“If we run more buses, all that’s going to do is attract more people. You’ve got to keep this social distance,” Jackson said. “If you build it they will come.”

“How are we ever going to get this situation under control if you’ve still got 100,000 people riding the buses on a daily basis?” Jackson asked.

Metrobus operators have already been on an A/B schedule, including at the privately operated Cinder Bed Road bus garage in Lorton, Virginia, with specific operators assigned to work one day and the other group of operators assigned to work the following day in order to keep people available if one group were to be exposed to the virus.

“The authority is working with us, but I would like to see them scale it back a little more,” Jackson said.

He said Metro has been “great” working with the union’s concerns, including adopting his suggestion to have riders board through the back door of buses with no fare collection starting this week.

“They are working with us, and we are working with them. That’s a start. I would like to see more service cuts, only essential lines,” Jackson said.

The problem is many people are not limiting themselves to only essential trips.

“Some people are selfish,” Jackson said. “I don’t think that the public is getting this. They don’t get it or they just don’t care.”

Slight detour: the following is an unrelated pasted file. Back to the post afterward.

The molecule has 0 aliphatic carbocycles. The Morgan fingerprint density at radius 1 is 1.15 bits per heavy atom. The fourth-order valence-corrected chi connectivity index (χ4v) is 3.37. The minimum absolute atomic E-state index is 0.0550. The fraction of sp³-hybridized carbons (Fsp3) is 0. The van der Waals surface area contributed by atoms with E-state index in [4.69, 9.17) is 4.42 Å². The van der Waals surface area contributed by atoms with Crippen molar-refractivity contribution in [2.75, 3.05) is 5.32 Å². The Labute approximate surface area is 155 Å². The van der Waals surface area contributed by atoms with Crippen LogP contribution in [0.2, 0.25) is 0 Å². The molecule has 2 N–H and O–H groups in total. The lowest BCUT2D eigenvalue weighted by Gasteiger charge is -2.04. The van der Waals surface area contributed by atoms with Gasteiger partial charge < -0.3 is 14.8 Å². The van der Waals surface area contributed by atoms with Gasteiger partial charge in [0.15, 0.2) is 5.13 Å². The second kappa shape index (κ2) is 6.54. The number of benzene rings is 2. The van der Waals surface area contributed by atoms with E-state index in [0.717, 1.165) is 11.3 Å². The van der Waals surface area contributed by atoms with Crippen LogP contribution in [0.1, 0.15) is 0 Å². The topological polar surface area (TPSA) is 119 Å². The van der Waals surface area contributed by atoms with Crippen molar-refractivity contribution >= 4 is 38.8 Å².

Metro station managers have not been on the alternating schedule, but were told to remain in their kiosks as much as possible.

Still, when a person approached a station manager at Metro Center last week, claiming to have the virus, it triggered a several hour shutdown of the station for cleaning as a precaution.

Workers are still going in if they are healthy, Jackson said. However, but he sees a situation where the fear becomes paralyzing.

“Once one of our workers gets critically ill or should pass away, that’s going to be it,” Jackson said.

On the rails, Jackson would ideally like to see the first car of each train closed off completely to riders, even though train operators are separated in the operating cab.

“Some of our members are going to get sick from this virus, whether they pick this up here on the bus or they catch it at home. … But my thing is to try to limit their access to it, to touching it, at least when they’re at work,” he said.

At least three Metro employees have tested positive — a Metro Transit Police Officer, a bus operator at the Bladensburg garage, and a storeroom employee.

The bus operator was feeling a bit better on Sunday, Jackson said, but was still dealing with general aches.

Like many people across the region, several Local 689 employees have been concerned they could have the virus, but remained home to recover from milder symptoms, Jackson said.

“We need to get the message out to the riding public they’ve got to stay home, unless you really need to get out to go somewhere to work, to the grocery store and back, to the pharmacy and back, you should be in the house,” Jackson said.

Bus operators are allowed to use their own gloves and masks, but it is unclear if those would provide significant protection.

“This is the time to get these people from Point A to Point B as quickly as possible and as safe as possible,” Jackson said.